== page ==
Why the COC’s betting on the house

The Canadian Opera Company’s Alexander Neef talks about what he has to live up to

Why the COC’s betting on the houseAlexander Neef is like the star of an operatic home-makeover show: he’s been given a big new house and has to figure out what to put in it. The 34-year-old has been general director of the Canadian Opera Company since June of last year; he recently helped select conductor Johannes Debus, a fellow German, as his musical director. While he hasn’t had a chance to initiate new productions yet, he already knows what the company’s main selling point is: “The first and major attraction, before I got to know the company, was the new opera house.” The opening of the Four Seasons Centre in 2006 created huge expectations, but the more important question may be: can the COC’s new chief live up to them? “Building the house was a big achievement,” he says. “Ironically, it asks for an even bigger achievement.”

Neef, who spent the last several years as casting director at the Paris Opera, was chosen for the COC after a year-long search that followed the sudden death of the previous general director, Richard Bradshaw, who gets a lot of the credit for getting the house built. Bradshaw believed that a world-class opera house could turn Toronto from a second-tier opera location into the kind of place that would attract the best stars and directors; it certainly attracted Neef, who was carried away by the look of the place even before he’d ever been to Toronto: “Though I’d only seen it on the Internet, it seemed like a very interesting space. And when I got here and got a tour of the building, I found it really is one of the most wonderful performance venues for opera, not only in North America but throughout the world.”

But though the Four Seasons received great reviews, the COC still doesn’t quite have a reputation to rank with the big companies of North America. Neef, who has worked with many star singers at the Paris Opera, hopes to change that by attracting some big-name singers with international reputations, using the house as bait. Signing stars, he explains, is not about paying top dollar but convincing them that “we can actually offer them the same quality conditions that they find in other houses in the world.” Now that the Four Seasons has improved the COC’s reputation, these singers might find it worth their while to sign up—which will improve the company’s reputation still further.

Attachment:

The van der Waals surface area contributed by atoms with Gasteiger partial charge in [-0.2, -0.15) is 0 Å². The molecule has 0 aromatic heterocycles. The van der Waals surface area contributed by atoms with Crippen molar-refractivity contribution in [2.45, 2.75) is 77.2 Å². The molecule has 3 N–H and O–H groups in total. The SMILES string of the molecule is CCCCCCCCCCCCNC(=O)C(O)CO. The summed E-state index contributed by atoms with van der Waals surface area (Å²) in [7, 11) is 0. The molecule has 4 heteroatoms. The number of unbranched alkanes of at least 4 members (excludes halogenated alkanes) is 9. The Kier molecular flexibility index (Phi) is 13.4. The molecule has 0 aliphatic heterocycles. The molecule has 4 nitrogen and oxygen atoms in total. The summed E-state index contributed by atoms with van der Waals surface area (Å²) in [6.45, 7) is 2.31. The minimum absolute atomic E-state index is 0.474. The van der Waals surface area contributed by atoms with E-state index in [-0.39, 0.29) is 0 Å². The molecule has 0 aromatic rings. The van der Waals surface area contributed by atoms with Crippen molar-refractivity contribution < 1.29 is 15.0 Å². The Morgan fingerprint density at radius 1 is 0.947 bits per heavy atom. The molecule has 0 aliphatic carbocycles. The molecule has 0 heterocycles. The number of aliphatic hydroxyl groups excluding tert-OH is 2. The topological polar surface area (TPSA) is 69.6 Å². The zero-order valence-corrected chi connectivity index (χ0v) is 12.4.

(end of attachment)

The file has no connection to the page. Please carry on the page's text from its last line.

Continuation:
An extra advantage of the building is that it helps the COC hold onto homegrown stars, like Adrienne Pieczonka and Isabel Bayrakdarian (who continue to sing with the COC). “Their attitude has changed substantially since the new house opened,” Neef says of Canadian stars. “It’s not only about singing at home anymore. It’s about singing at home and having a satisfying artistic experience.”

But if Toronto operagoers can expect to see more star singers, they can also expect to see more productions where the director is the real star. Neef has expressed some admiration for the modernized productions that are popular in Europe, and the COC was already moving in that direction before he arrived; this season’s production of Beethoven’s Fidelio was a co-production with a European opera house, and the setting was changed to a 20th-century bureaucracy. Though Neef says that the COC will continue doing traditional productions, he’s all for this kind of approach to certain operas: “One of the problems I have with very traditional productions is that the drama is hidden behind very sumptuous costumes and sets.” When the COC didn’t have a permanent home, it could afford to stage comfortable productions; now that it has a major-league opera house, it has to operate like a major-league company—which, today, means doing productions that are either borrowed from Europe or might as well be.

But whichever type of production you prefer, the COC’s climb up the status ladder will be helpful, especially when it comes to the supply of wealthy donors. While many opera companies around the world are having trouble raising money, Neef has discovered that his new company has “a very loyal and supportive donor base.” What keeps the COC’s donors coming back is that they have an interest in the success of the theatre, which their donations helped build in the first place. “The building of the house has brought supporters and the company much closer together,” Neef says. “There’s a shared pride that makes a very strong link.” It’s up to Neef, Debus and their colleagues to make the COC worthy of the Four Seasons, but the building itself might be what helps the COC survive.

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